SHANNA SWIGERT SMITH: My recent favorites are Starcrossed by Elizabeth Bunce, Girl of Fire and Thorns by Rae Carson, You Against Me by Jenny Downham, Blood Red Road by Moira Young, and Daughter of Smoke and Bone by Laini Taylor
ROBIN BRENNER: My absolutely favorite books of the past few years are Patrick Ness’s Chaos Walking trilogy: The Knife of Never Letting Go, The Ask and the Answer, and Monsters of Men. I have rarely read a trilogy so carefully written and clearly planned that nonetheless leaves readers on tenterhooks throughout three books of rapidly unwinding plot. A lot of attention has gone toward The Hunger Games trilogy for tackling tough questions, but Ness addresses many of the same themes — war, loyalty, occupation, politics, terrorism vs. freedom fighting — and reveals it to be messy, life-altering, and so much more full of shades of grey than Collins’s series touched on.Â In my absolute favorite touch: most tales that include war end with a final wrenching confrontation. Monsters of Men, the third book, gets through that conflict in the first third of the book. The rest of the story? It’s all about the incredibly difficult and intense process that follows every war: reconstruction and reconciliation. So few trilogies really dig deep into the after effects of a conflict they’ve set in motion in any series, let alone a series of teen books.
RACHEL KITZMANN: The book I read in January and have spent the last few months throwing at people is Beauty Queens by Libba Bray. It starts as an almost silly premise (what happens when a plane full of beauty queens crash lands on a deserted island?) and spins it into this amazing manifesto on being female in the 21st Century. Just such a good, interesting, funny and heartbreaking book.
I’d also recommend The Education of Robert Nifkin by Daniel Pinkwater, one of my absolute favorite books, hands down. It centers on Robert Nifkin, and the absurdity that is his high school, his family and his life, but it’s funny and relatable, even if the situations are extreme. Admittedly, I lived in Chicago for about six years, and enjoy reading about streets that I know, or places I used to hang out, so that was a bonus for me as well. Hilariously, neither of these books are fantasy, which is the genre I read the most in.
LIZZ ZITRON: Again all of the Morris Award nominees. There’s something for everyone in this list: Hush by Eishes Chayil, published by Walker Publishing Company, a division of Bloomsbury Publishing, Inc. Guardian of the Dead by Karen Healey, published by Little, Brown and Company/Hachette Book Group Hold Me Closer, Necromancer by Lish McBride, published by Henry Holt Crossing the Tracks by Barbara Stuber, published by Margaret McElderry Books, an imprint of Simon & Schuster Children’s Publishing Division The Freak Observer by Blythe Woolston, published by Carolrhoda Lab, an imprint of Carolrhoda Books, a division of Lerner Publishing Group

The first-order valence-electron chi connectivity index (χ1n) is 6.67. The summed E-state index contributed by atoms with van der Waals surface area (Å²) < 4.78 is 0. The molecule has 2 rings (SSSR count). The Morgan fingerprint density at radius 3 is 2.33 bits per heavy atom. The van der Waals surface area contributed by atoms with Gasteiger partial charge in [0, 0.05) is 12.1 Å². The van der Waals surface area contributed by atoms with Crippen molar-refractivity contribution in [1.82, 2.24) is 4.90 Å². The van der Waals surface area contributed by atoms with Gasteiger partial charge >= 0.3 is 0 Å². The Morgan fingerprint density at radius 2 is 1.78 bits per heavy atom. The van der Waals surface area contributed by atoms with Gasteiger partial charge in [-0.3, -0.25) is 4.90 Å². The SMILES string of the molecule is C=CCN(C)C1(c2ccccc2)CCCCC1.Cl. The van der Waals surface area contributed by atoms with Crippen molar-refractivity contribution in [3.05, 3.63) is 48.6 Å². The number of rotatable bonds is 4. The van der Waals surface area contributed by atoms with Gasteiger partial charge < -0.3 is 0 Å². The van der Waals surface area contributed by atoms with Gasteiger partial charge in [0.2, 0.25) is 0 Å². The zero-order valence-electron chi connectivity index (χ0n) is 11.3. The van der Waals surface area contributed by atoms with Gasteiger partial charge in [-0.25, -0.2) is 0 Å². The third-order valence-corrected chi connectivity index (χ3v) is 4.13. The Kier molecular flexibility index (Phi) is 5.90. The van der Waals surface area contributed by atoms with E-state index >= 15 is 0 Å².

KIM CHRISTOFFERSON: The whole Chaos Walking series by Patrick Ness, An Abundance of Katherine’s by John Green, The Book Thief by Marcus Zusak, The Wish List by Eoin Colfer, Tamar by Mal Peet, The Maze Runner trilogy by James Dashner
JESSICA MILLER: Three of the best books I have read recently are Divergent by Veronica Roth (girl defies expectations and exposes a coup d’état), Okay For Now by Gary D. Schmidt (boy overcomes abusive family situation to find the good in himself), and Beauty Queens by Libba Bray (beauty contestants on desert island figure out how to rescue themselves. HILARIOUS!).
TONYA OSWALT: I know there are still some people who haven’t read the Hunger Games series by Suzanne Collins, so I have to start by recommending that. It’s definitely getting more attention now since the movie is coming out in March, but the books are well worth a read before the movies hit the theater. A fellow librarian recommended the series to me, and I have since continued to pass the recommendation along to all of my colleagues. In The Hunger Games, twenty-four teenagers are forced to fight for their lives in an arena each year while the rest of the country watches, as punishment for the last rebellion against the capital. As Katniss, the main character, fights for her survival, she becomes a symbol of hope for the rest of the country. Wintergirls by Laurie Halse Anderson and If I Stay by Gayle Forman are two books that don’t fit my normal go-to genres that I have to recommend. These books are powerful and haunting in a way that stays with you long after you’ve finished reading them. In Wintergirls, Lia is fighting anorexia as she struggles to be thinner and thinner. In If I Stay, a car accident leaves Mia in a coma, her brother injured, and her parents dead. Mia is aware of this, despite the coma, and that she has a choice of whether to stay and live, or go and join her parents. Even at the risk of sounding like I’m catering to the host, I also have to recommend Rot & Ruin by Jonathan Maberry. I’m not usually one to go looking for zombie books, but I was told that this was an excellent book and that it wasn’t really about the zombies. I was pleased to find out that I agreed, and I usually recommend it to others as a book about relationships between family and friends that just happens to have zombies in it.